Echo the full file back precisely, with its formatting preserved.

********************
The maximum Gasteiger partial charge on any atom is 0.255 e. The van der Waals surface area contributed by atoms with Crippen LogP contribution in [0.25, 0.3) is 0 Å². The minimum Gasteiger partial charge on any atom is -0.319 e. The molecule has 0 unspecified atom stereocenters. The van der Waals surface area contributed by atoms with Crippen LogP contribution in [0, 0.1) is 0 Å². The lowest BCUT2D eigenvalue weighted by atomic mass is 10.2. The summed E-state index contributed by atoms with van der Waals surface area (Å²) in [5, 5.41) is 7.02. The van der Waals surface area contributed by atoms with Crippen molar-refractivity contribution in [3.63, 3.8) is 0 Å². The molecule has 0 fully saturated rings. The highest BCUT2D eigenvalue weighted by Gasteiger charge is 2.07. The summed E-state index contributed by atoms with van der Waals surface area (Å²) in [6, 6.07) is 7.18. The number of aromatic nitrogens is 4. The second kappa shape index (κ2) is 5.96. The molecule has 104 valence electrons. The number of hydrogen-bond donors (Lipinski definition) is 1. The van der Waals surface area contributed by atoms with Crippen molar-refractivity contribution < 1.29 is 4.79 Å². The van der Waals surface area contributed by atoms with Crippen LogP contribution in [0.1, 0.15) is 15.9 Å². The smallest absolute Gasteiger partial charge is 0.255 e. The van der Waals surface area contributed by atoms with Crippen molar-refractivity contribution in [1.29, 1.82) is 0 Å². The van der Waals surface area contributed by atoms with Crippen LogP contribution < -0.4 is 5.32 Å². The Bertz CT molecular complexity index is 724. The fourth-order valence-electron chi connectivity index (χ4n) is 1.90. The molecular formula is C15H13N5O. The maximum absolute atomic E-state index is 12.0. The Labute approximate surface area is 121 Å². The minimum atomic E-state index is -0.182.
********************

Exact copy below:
The maximum Gasteiger partial charge on any atom is 0.255 e. The van der Waals surface area contributed by atoms with Crippen LogP contribution in [0.25, 0.3) is 0 Å². The minimum Gasteiger partial charge on any atom is -0.319 e. The molecule has 0 unspecified atom stereocenters. The van der Waals surface area contributed by atoms with Crippen LogP contribution in [0, 0.1) is 0 Å². The lowest BCUT2D eigenvalue weighted by atomic mass is 10.2. The summed E-state index contributed by atoms with van der Waals surface area (Å²) in [5, 5.41) is 7.02. The van der Waals surface area contributed by atoms with Crippen molar-refractivity contribution in [3.63, 3.8) is 0 Å². The molecule has 0 fully saturated rings. The highest BCUT2D eigenvalue weighted by Gasteiger charge is 2.07. The summed E-state index contributed by atoms with van der Waals surface area (Å²) in [6, 6.07) is 7.18. The number of aromatic nitrogens is 4. The second kappa shape index (κ2) is 5.96. The molecule has 104 valence electrons. The number of hydrogen-bond donors (Lipinski definition) is 1. The van der Waals surface area contributed by atoms with Crippen molar-refractivity contribution < 1.29 is 4.79 Å². The van der Waals surface area contributed by atoms with Crippen LogP contribution in [0.1, 0.15) is 15.9 Å². The smallest absolute Gasteiger partial charge is 0.255 e. The van der Waals surface area contributed by atoms with Crippen molar-refractivity contribution in [1.29, 1.82) is 0 Å². The van der Waals surface area contributed by atoms with Crippen LogP contribution < -0.4 is 5.32 Å². The Bertz CT molecular complexity index is 724. The fourth-order valence-electron chi connectivity index (χ4n) is 1.90. The molecular formula is C15H13N5O. The maximum absolute atomic E-state index is 12.0. The Labute approximate surface area is 121 Å². The minimum atomic E-state index is -0.182.